Can You Get Addicted to a Love Interest? An Expert Weighs In.

Turns out falling in love can make you feen for more, and spur compulsive behavior. Here's how to avoid the love drug.

Look back at any time in your life where you’ve met someone you’re really into, only to realize that you can’t stop thinking about that person 24/7. Could you have been addicted to them?

According to studies, about three percent of the population has had a serious problem with love addiction over a given year. While that may seem like a small amount, chances are, it happened to you and you didn’t even know it.

Even celebs like Alanis Morrisette and TV host Rachel Uchitel (who appeared on Vh-1’s Celebrity Rehab because of it) have admitted to being addicted to love.

“Although we don’t think of love as addictive, falling in love has many of the hallmark signs of addiction,” explains Cortney S. Warren, PhD, a board certified clinical psychologist and author of Letting Go Of Your Ex (New Harbinger, 2023).

“These include cravings, obsessively thinking about them, tolerance, i.e. wanting to be with them more and more over time, withdrawal symptoms when we aren’t around them, and hyper-focusing on them at the expense of other parts of your life,” explains Dr. Warren.

RELATED: 10 Reasons Why You’re Dreaming About Your Ex

The problem with this, says Dr. Warren, is that falling in love releases all those feel-good hormones that make us feel like we’re walking on air; not ever actually realizing, that it’s bad for us. Analogous to the high one gets from a drug. But when you do eventually come down, the crash is hard.

“Much like using drugs or engaging in other addictive behaviors, falling in love can make you fixated on your lover at the expense of everything else in your love,” affirms Dr. Warren.

Is it simple biology?

The phenomenon of falling in love boils down to simple biology. “Many scholars believe that falling in love is evolutionary-based, and that intense and euphoric, emotional, physical, and psychological response stimulates the pleasure centers in the brain associated with survival,” Dr. Warren explains. “Biologically, your body is encouraging you to have sex, make babies, and feel driven to be with a mate long enough to ensure the survival of any offspring.”

What are the signs you could be addicted to your love interest?

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Dr. Warren pinpoints five somewhat easy-to-spot signs you could be addicted to your lover. These include:

  1. Ruminating and obsessively thinking about that person, even when you don’t want to.
  2. Craving contact with them in a way that disrupts your life.
  3. Feeling easily emotionally reactive and distressed due to their role in your life.
  4. Acting in unhealthy ways to feel closer to them and get their attention.
  5. Distracting yourself from any relationship discord in unhealthy ways, such as drinking too much, hurting yourself, or acting impulsively.

What can happen when you become addicted?

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In short, you could be headed for heartbreak.

“It can be heartbreaking if you do eventually break up, or realize you’re in an unhealthy relationship and want to stop being so focused on your mate,” says Dr. Warren. “This can further cause negative consequences in a person’s life.”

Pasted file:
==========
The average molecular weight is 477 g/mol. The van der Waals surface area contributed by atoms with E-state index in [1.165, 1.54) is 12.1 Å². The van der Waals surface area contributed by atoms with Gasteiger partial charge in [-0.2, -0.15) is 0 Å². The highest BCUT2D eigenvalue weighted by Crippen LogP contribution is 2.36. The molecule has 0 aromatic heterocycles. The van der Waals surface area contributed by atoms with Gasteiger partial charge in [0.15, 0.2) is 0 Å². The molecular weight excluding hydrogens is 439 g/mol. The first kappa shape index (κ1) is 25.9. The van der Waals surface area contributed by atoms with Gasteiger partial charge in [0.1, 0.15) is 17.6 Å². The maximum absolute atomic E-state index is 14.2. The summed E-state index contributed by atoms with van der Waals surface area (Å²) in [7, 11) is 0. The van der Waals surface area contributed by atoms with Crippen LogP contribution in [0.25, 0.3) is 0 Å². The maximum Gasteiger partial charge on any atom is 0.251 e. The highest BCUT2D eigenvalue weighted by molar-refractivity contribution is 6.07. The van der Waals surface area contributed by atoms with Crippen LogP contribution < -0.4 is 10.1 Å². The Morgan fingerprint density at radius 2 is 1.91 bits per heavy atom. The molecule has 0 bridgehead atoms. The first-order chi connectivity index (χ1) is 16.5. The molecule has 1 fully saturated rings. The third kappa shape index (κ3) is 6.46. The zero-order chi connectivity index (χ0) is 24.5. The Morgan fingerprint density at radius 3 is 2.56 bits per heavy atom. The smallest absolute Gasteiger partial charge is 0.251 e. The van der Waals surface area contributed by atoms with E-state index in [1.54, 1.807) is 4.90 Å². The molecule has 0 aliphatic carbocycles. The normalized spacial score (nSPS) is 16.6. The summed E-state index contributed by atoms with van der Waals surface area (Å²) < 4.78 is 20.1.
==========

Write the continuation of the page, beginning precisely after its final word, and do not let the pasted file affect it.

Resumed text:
How do you free yourself from love addiction?

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If you do feel like you may be addicted, breaking free can be incredibly difficult — but Dr. Warren shares that it is possible to let go, if you take the right steps.

“If you’re at the point where you’re finally trying to heal after a breakup and still feel stuck, this might make you want to contact them,” says Dr. Warren. “Instead, pause, and don’t act impulsively. Notice your feelings, and acknowledge them.”

What Dr. Warren advises against, is something you may be all-too tempted to do. “Looking at their social media or so-called “stalking,” or texting them in the long run will just make it harder for you to move on and break your addiction to them.” If it means hitting that block button, so be it.

Self-care and social support is also important, says Dr. Warren. “Get enough healthy food and sleep, and surround yourself with trusted friends and family you can lean on,” she suggests. “A good therapist can also be helpful.” This can help you to focus on yourself and figure out what’s inside of you that caused you to get addicted in the first place.

And finally — and this is a biggie — even if you’re lonely and it seems like a good idea at the time, DO NOT HAVE SEX WITH YOUR EX.

“Sex is a very complicated topic when it comes to breakups,” says Dr. Warren. “It’s generally connected with some emotion and the expression of love for another person. But for many people, it has nothing to do with love. It has to do with pleasure, feeling powerful or being desired. Sleeping with them will definitely make it harder to let go.”

Like the classic hit song from the ’80s says, gonna have to face it you’re addicted to love.

Jené Luciani Sena
Jené Luciani Sena is an accredited journalist and internationally-renowned bestselling author, regularly seen on national TV outlets such as Access Daily, Today and Dr Oz. Touted as one of Woman’s World Magazine’s “Ultimate Experts,” she’s a TEDTalk speaker and a busy Mom of 4. Read more